Enterprise Coalitions to Communicate Out In opposition to Voting Restrictions in Texas

Corporations across the country are at the center of a swirling partisan debate over voting rights. With Republicans pushing laws in almost every state that would make it difficult for some people to vote, companies are under pressure from both sides. Democratic activists and many established business leaders are calling on companies to oppose the new laws. At the same time, a growing chorus of high-ranking Republicans are urging American companies to keep quiet.

On Thursday, Florida Republicans passed a new bill that would, among other things, restrict voting by mail, restrict the use of dropboxes, and ban measures that help people in line to vote. It was passed just weeks after more than 400 companies issued a national statement supporting expanded access to voting and implicitly criticizing the restrictive efforts. Governor Ron DeSantis, a Republican, is expected to sign the state bill.

In the past, opposition from large corporations has helped suppress restrictive legislation at the state level, and many companies have spoken out on voting issues.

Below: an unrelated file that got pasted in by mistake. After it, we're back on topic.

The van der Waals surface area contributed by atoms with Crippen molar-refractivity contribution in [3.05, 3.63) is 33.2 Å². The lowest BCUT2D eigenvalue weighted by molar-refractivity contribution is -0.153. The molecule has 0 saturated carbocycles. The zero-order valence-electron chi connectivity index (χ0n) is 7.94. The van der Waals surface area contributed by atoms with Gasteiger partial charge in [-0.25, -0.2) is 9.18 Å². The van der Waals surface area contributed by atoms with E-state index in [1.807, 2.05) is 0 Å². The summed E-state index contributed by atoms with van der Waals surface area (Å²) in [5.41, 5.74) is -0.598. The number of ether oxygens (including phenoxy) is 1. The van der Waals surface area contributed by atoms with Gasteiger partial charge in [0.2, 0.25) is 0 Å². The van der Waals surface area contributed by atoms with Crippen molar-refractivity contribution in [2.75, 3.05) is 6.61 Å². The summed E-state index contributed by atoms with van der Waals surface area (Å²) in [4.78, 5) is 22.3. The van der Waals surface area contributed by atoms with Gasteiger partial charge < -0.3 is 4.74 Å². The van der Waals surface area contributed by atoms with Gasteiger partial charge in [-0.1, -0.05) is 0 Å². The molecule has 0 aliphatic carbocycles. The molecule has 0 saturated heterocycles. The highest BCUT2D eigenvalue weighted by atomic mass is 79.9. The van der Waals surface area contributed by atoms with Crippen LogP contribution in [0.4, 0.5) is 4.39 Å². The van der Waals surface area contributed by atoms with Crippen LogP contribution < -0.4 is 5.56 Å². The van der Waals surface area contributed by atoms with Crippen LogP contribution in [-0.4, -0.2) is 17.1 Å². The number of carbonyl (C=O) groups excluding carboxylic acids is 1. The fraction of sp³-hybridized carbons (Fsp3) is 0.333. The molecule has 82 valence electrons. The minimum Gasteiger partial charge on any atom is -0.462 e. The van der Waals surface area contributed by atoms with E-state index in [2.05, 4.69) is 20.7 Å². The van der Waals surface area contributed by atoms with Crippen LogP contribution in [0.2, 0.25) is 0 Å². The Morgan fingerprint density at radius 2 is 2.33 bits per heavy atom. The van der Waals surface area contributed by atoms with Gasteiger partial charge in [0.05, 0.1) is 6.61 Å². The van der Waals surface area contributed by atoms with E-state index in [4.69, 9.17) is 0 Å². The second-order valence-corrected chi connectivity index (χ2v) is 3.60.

But as Republicans step up their attacks on “bright corporate hypocrites,” as Senator Marco Rubio put it, who criticize the party’s agenda, many other corporations are cautious. After companies like Delta Air Lines and Coca-Cola publicly violated the electoral law passed by Republicans in Georgia in March, Florida Republican Rubio condemned them in a video on Twitter, calling for former President Donald J. Trump a boycott.

Shortly thereafter, Senator Mitch McConnell of Kentucky, the minority leader, urged the business leaders to “stay out of politics.” And for the past few days, Republican Senator Ted Cruz and Florida Republican Senator Rick Scott have criticized corporations for supporting the Democratic agenda.

The Fair Elections Texas letter has been in the works for weeks as a group of political activists, Mr. Kirk and coalition members including Patagonia tried to get companies to sign it. National organizations like the Civic Alliance and the Leadership Now Project also helped corral companies.

“We stand together as an impartial coalition calling on all elected leaders in Texas to support reforms that make democracy more accessible and against changes that would restrict voters’ access to the ballot,” the letter said. “We urge business and citizens to join us while we urge lawmakers to uphold our always elusive core democratic principle: equality.”

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